In my work for Together for Humanity, I must have read hundreds of articles while looking for solutions to specific forms of bullying and there was very limited mention of parents. I can easily understand why there was so little focus on parents' role in eliminating bullying. It seems there is a fear of addressing the issue, as if pointing a finger at the parents will only make things worse.
Although I believe blaming is not a good strategy in solving any problem, I do think that shutting our eyes to the importance of the parenting style in creating the problem is not going to get us any closer to the solution.
As I wrote in the previous chapter, bullying research, however limited, has still found important factors in the home life and parenting style that create or prevent the creations of a bully:
- Home with harsh discipline
- Physical punishment
- Bullying or abusive parent (or family member)
- Lack of supervision
- Overly permissive parents
- No warmth or comfort
Parents are the most important role models for their kids and the most valuable socializing agent. When their parenting style supports bullying behavior, they do not do it because they are mean and abusive. They do it because they do not know any other way or are not aware of the effects of their parenting on their kids and on society.
I think that avoidance and fear of discussing the parenting side is not doing parents any favors. By drawing attention to the importance of parenting, we can actually give parents back the power they need in order to run their family life in a productive, supportive and positive way. As a result (almost a side effect), we will also be reversing the bullying trend.
My personal belief is that parents are themselves victims of parenting styles that have driven them to their current attitude and behavior. When my sister bullied me to clean something at home, she did not do it to be mean to me. She did it to lighten some of the load she had to carry as the oldest sister at the age of 13 while in charge of 4 younger children.
Some people may call parents who work extra hours "neglecting parents", but my parents saw themselves as taking responsibility for supporting a big family. None of the home environments listed above are meant to hurt anyone. They are designed to regain some power and control that seem to be missing.
In difficult situations, much like the difficult situation of raising a bully, we can take one of three approaches:
Justifying - using circumstances to excuse the behavior of the kids or the behavior of parents by saying things like "He had a rough childhood", "She is just a frustrated child", "I have to work extra hours to put food on the table" or "If they experience pain, they won't do it again". Justifying makes the problem acceptable.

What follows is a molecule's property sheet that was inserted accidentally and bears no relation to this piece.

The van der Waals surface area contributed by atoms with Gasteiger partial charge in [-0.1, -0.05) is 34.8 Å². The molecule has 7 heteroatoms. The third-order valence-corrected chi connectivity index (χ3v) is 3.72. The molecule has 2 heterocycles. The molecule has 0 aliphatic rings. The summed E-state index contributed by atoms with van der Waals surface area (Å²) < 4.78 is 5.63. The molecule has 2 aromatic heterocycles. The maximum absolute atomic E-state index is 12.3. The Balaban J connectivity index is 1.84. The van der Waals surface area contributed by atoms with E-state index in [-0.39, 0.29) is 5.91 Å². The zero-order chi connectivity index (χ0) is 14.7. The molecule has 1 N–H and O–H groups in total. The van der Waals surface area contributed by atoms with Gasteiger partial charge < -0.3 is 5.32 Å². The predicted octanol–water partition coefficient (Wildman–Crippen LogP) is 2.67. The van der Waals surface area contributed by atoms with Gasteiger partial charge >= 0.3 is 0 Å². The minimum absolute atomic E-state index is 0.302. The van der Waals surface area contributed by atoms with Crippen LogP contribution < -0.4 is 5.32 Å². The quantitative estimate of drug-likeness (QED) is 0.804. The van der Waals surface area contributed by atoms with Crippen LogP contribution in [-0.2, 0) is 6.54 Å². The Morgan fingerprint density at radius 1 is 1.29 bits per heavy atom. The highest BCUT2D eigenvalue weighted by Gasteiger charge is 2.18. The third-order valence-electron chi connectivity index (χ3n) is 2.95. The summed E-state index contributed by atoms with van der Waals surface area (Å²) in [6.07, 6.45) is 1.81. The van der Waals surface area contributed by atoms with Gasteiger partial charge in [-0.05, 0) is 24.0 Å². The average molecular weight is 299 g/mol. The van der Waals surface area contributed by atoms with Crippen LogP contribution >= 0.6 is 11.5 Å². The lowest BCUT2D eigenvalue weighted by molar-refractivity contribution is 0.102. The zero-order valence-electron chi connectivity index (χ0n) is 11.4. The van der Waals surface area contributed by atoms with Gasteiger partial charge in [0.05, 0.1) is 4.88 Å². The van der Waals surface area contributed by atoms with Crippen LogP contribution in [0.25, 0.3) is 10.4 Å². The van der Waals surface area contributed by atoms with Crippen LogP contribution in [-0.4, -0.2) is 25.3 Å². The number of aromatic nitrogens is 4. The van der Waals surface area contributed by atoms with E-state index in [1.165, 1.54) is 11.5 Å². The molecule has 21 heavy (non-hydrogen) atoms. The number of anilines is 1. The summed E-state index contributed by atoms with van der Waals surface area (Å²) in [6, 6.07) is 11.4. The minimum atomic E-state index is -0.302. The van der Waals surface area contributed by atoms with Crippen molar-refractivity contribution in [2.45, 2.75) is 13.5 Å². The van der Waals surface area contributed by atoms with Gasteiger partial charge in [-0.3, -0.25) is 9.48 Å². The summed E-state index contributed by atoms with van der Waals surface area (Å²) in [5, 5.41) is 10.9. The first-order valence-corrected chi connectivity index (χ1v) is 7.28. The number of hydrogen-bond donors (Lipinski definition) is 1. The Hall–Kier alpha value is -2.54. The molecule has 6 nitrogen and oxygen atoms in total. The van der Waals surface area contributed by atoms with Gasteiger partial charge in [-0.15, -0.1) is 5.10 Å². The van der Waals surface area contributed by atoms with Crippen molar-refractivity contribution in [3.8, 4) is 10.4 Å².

Blaming - getting the load off our back by saying things are not working because of someone else, like "His dad used to hit him when he was a kid", "He had an awful teacher in Grade 3 who messed him up" or "My husband left me and it was hard to manage the kids, so I had to be tougher on them". Blaming eases some people's pain temporarily, but increases long term pain for everyone.
Taking responsibility - realizing it is the parents' role to balance the jungle of life for their kids' survival and saying "I need to provide my children a safe space, with warmth, attention and care and with clear boundaries that inspire confidence". Taking responsibility gives us the power to face our problems and solve them.
So we should let parents know we are not blaming them, but we are giving them information and knowledge to develop their skills and to find alternative ways to gain power and strength. When they feel empowered, their children will too. There is no parent in the world who will go against that.
I know the bullying topic is very sensitive. I would like to encourage you to write your opinion about bullying and anything related to it. I am sure that getting perspectives of other readers and professionals will help bring the bullying issue to the attention of our society. Please use the comment box below to add your thoughts and ideas to the discussion.
An until next time, find out where you can take responsibility.
This post is part of the series Bullying:
- Bullying (1): Facts and Myth
- Bullying (2): Scary Statistics
- Bullying (3): What is NOT Bullying?
- Bullying (4): Forms of Bullying
- Bullying (5): Bully awareness
- Bullying (6): Victims
- Bullying (7): Other Bullying Players
- Bullying (8): Home of the bully
- Bullying (9): Home of the bully
- Bullying (10): Workplace Bullying
- Bullying (11): Workplace Bullying
- Bullying (12): How to help bullying victims
- Bullying (13): How to help bullying victims
- Bullying (14): How to help bullying victims
- Bullying (15): How to help bullying victims
- Bullying (16): How to help bullying bystanders
- Bullying (17): How to help bullying bystanders
- Bullying (18): How to Stop Workplace Bullying
- Bullying (19): How to Stop Workplace Bullying
- Bullying (20): How Bystanders Can Stop Workplace Bullying
- Bullying (21): How organizations can stop bullying
- Bullying (22): How organizations can stop bullying
- Bullying (23): Bully parents
- Bullying (24): How to stop parental bullying
- Bullying (25): How to Stop Parent Bullying
- Bullying (26): How to stop parent bullying
- Bullying (27): How to stop parent bullying
- Bullying (28): How to stop parent bullying
- Bullying (29): How to stop parent bullying
- Bullying (30): How to stop parent bullying
- Bullying (31): How to stop parent bullying
- Bullying (32): How to stop parent bullying
- Bullying (33): How to stop parent bullying
- Bullying (34): How to stop parent bullying